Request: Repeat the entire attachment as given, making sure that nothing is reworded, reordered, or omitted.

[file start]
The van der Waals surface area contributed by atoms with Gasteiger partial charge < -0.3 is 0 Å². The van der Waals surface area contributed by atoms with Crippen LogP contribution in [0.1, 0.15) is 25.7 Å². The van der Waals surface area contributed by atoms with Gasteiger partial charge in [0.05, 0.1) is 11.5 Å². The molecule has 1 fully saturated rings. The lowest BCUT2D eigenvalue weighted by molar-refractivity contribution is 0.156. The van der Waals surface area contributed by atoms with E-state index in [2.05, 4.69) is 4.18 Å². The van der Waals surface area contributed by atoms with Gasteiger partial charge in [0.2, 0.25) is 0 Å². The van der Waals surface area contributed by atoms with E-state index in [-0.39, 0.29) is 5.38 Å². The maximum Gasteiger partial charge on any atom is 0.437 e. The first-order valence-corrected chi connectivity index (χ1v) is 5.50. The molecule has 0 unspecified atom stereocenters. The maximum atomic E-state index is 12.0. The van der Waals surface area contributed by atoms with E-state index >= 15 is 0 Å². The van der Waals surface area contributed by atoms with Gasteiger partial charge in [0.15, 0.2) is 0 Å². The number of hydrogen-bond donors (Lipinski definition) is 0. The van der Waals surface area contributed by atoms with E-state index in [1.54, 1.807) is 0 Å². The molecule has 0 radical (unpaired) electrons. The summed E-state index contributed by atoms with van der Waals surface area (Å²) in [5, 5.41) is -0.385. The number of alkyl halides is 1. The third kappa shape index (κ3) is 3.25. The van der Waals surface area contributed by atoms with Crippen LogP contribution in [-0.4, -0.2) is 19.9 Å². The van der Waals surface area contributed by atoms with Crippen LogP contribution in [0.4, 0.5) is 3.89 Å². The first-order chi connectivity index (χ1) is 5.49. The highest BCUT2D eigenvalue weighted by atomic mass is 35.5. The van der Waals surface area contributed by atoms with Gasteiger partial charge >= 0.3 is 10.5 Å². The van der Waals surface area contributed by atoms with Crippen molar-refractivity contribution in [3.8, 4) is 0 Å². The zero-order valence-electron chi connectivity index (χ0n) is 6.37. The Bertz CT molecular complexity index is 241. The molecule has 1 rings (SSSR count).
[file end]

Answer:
The van der Waals surface area contributed by atoms with Gasteiger partial charge < -0.3 is 0 Å². The van der Waals surface area contributed by atoms with Crippen LogP contribution in [0.1, 0.15) is 25.7 Å². The van der Waals surface area contributed by atoms with Gasteiger partial charge in [0.05, 0.1) is 11.5 Å². The molecule has 1 fully saturated rings. The lowest BCUT2D eigenvalue weighted by molar-refractivity contribution is 0.156. The van der Waals surface area contributed by atoms with E-state index in [2.05, 4.69) is 4.18 Å². The van der Waals surface area contributed by atoms with Gasteiger partial charge in [0.2, 0.25) is 0 Å². The van der Waals surface area contributed by atoms with E-state index in [-0.39, 0.29) is 5.38 Å². The maximum Gasteiger partial charge on any atom is 0.437 e. The first-order valence-corrected chi connectivity index (χ1v) is 5.50. The molecule has 0 unspecified atom stereocenters. The maximum atomic E-state index is 12.0. The van der Waals surface area contributed by atoms with E-state index >= 15 is 0 Å². The van der Waals surface area contributed by atoms with Gasteiger partial charge in [0.15, 0.2) is 0 Å². The number of hydrogen-bond donors (Lipinski definition) is 0. The van der Waals surface area contributed by atoms with E-state index in [1.54, 1.807) is 0 Å². The molecule has 0 radical (unpaired) electrons. The summed E-state index contributed by atoms with van der Waals surface area (Å²) in [5, 5.41) is -0.385. The number of alkyl halides is 1. The third kappa shape index (κ3) is 3.25. The van der Waals surface area contributed by atoms with Crippen LogP contribution in [-0.4, -0.2) is 19.9 Å². The van der Waals surface area contributed by atoms with Crippen LogP contribution in [0.4, 0.5) is 3.89 Å². The first-order chi connectivity index (χ1) is 5.49. The highest BCUT2D eigenvalue weighted by atomic mass is 35.5. The van der Waals surface area contributed by atoms with Gasteiger partial charge >= 0.3 is 10.5 Å². The van der Waals surface area contributed by atoms with Crippen molar-refractivity contribution in [3.8, 4) is 0 Å². The zero-order valence-electron chi connectivity index (χ0n) is 6.37. The Bertz CT molecular complexity index is 241. The molecule has 1 rings (SSSR count).